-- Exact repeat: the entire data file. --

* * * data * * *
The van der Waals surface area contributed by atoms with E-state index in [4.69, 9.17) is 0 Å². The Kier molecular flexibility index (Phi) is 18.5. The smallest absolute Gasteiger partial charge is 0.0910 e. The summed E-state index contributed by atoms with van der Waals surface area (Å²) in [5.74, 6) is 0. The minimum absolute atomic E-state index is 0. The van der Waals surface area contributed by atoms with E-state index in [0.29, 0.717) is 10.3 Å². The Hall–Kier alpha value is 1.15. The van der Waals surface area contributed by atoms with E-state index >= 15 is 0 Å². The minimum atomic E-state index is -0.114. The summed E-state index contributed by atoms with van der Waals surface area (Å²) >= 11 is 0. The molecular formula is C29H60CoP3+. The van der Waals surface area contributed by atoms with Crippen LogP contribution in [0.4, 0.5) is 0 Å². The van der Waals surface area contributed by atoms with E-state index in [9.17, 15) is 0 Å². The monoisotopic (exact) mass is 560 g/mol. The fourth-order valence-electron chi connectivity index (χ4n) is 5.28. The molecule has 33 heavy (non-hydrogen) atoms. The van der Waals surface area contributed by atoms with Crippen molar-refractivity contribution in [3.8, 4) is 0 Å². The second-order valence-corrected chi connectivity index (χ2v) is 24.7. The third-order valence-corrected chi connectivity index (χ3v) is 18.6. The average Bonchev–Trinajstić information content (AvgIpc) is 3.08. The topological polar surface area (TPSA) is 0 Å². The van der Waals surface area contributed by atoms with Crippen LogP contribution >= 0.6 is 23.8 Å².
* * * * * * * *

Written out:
The van der Waals surface area contributed by atoms with E-state index in [4.69, 9.17) is 0 Å². The Kier molecular flexibility index (Phi) is 18.5. The smallest absolute Gasteiger partial charge is 0.0910 e. The summed E-state index contributed by atoms with van der Waals surface area (Å²) in [5.74, 6) is 0. The minimum absolute atomic E-state index is 0. The van der Waals surface area contributed by atoms with E-state index in [0.29, 0.717) is 10.3 Å². The Hall–Kier alpha value is 1.15. The van der Waals surface area contributed by atoms with E-state index >= 15 is 0 Å². The minimum atomic E-state index is -0.114. The summed E-state index contributed by atoms with van der Waals surface area (Å²) >= 11 is 0. The molecular formula is C29H60CoP3+. The van der Waals surface area contributed by atoms with Crippen LogP contribution in [0.4, 0.5) is 0 Å². The van der Waals surface area contributed by atoms with E-state index in [9.17, 15) is 0 Å². The monoisotopic (exact) mass is 560 g/mol. The fourth-order valence-electron chi connectivity index (χ4n) is 5.28. The molecule has 33 heavy (non-hydrogen) atoms. The van der Waals surface area contributed by atoms with Crippen molar-refractivity contribution in [3.8, 4) is 0 Å². The second-order valence-corrected chi connectivity index (χ2v) is 24.7. The third-order valence-corrected chi connectivity index (χ3v) is 18.6. The average Bonchev–Trinajstić information content (AvgIpc) is 3.08. The topological polar surface area (TPSA) is 0 Å². The van der Waals surface area contributed by atoms with Crippen LogP contribution >= 0.6 is 23.8 Å².